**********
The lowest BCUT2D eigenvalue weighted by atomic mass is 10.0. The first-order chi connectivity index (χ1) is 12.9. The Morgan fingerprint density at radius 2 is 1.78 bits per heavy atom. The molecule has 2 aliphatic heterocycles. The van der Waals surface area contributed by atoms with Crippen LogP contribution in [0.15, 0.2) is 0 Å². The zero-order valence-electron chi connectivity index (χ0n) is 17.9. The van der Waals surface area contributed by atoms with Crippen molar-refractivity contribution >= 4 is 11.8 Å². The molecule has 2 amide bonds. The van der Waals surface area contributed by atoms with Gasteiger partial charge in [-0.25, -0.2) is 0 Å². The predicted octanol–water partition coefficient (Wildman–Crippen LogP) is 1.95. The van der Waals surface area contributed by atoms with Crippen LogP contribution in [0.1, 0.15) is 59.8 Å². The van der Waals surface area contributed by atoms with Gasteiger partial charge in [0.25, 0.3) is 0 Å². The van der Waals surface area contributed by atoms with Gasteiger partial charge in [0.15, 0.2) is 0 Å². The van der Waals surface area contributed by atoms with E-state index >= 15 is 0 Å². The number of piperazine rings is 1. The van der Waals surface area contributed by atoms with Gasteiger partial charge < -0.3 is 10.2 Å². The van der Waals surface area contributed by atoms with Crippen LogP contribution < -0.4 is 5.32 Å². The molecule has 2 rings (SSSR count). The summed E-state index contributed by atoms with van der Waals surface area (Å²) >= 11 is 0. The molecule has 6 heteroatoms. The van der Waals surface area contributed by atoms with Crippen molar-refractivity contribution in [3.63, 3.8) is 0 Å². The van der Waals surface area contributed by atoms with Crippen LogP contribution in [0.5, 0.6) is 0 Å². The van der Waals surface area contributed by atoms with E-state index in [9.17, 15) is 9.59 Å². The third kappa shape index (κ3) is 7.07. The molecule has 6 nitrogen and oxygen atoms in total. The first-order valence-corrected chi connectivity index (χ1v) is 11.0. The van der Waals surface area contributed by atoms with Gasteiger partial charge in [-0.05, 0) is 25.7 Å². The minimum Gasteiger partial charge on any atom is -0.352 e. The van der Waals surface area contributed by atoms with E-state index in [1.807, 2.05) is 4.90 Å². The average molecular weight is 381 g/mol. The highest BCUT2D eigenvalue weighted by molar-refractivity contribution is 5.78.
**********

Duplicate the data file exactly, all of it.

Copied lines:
The lowest BCUT2D eigenvalue weighted by atomic mass is 10.0. The first-order chi connectivity index (χ1) is 12.9. The Morgan fingerprint density at radius 2 is 1.78 bits per heavy atom. The molecule has 2 aliphatic heterocycles. The van der Waals surface area contributed by atoms with Crippen LogP contribution in [0.15, 0.2) is 0 Å². The zero-order valence-electron chi connectivity index (χ0n) is 17.9. The van der Waals surface area contributed by atoms with Crippen molar-refractivity contribution >= 4 is 11.8 Å². The molecule has 2 amide bonds. The van der Waals surface area contributed by atoms with Gasteiger partial charge in [-0.25, -0.2) is 0 Å². The predicted octanol–water partition coefficient (Wildman–Crippen LogP) is 1.95. The van der Waals surface area contributed by atoms with Crippen LogP contribution in [0.1, 0.15) is 59.8 Å². The van der Waals surface area contributed by atoms with Gasteiger partial charge in [0.25, 0.3) is 0 Å². The van der Waals surface area contributed by atoms with Gasteiger partial charge in [0.15, 0.2) is 0 Å². The van der Waals surface area contributed by atoms with E-state index >= 15 is 0 Å². The number of piperazine rings is 1. The van der Waals surface area contributed by atoms with Gasteiger partial charge < -0.3 is 10.2 Å². The van der Waals surface area contributed by atoms with Crippen LogP contribution < -0.4 is 5.32 Å². The molecule has 2 rings (SSSR count). The summed E-state index contributed by atoms with van der Waals surface area (Å²) >= 11 is 0. The molecule has 6 heteroatoms. The van der Waals surface area contributed by atoms with Crippen molar-refractivity contribution in [3.63, 3.8) is 0 Å². The van der Waals surface area contributed by atoms with Crippen LogP contribution in [0.5, 0.6) is 0 Å². The van der Waals surface area contributed by atoms with E-state index in [9.17, 15) is 9.59 Å². The third kappa shape index (κ3) is 7.07. The molecule has 6 nitrogen and oxygen atoms in total. The first-order valence-corrected chi connectivity index (χ1v) is 11.0. The van der Waals surface area contributed by atoms with Gasteiger partial charge in [-0.05, 0) is 25.7 Å². The minimum Gasteiger partial charge on any atom is -0.352 e. The van der Waals surface area contributed by atoms with E-state index in [1.807, 2.05) is 4.90 Å². The average molecular weight is 381 g/mol. The highest BCUT2D eigenvalue weighted by molar-refractivity contribution is 5.78.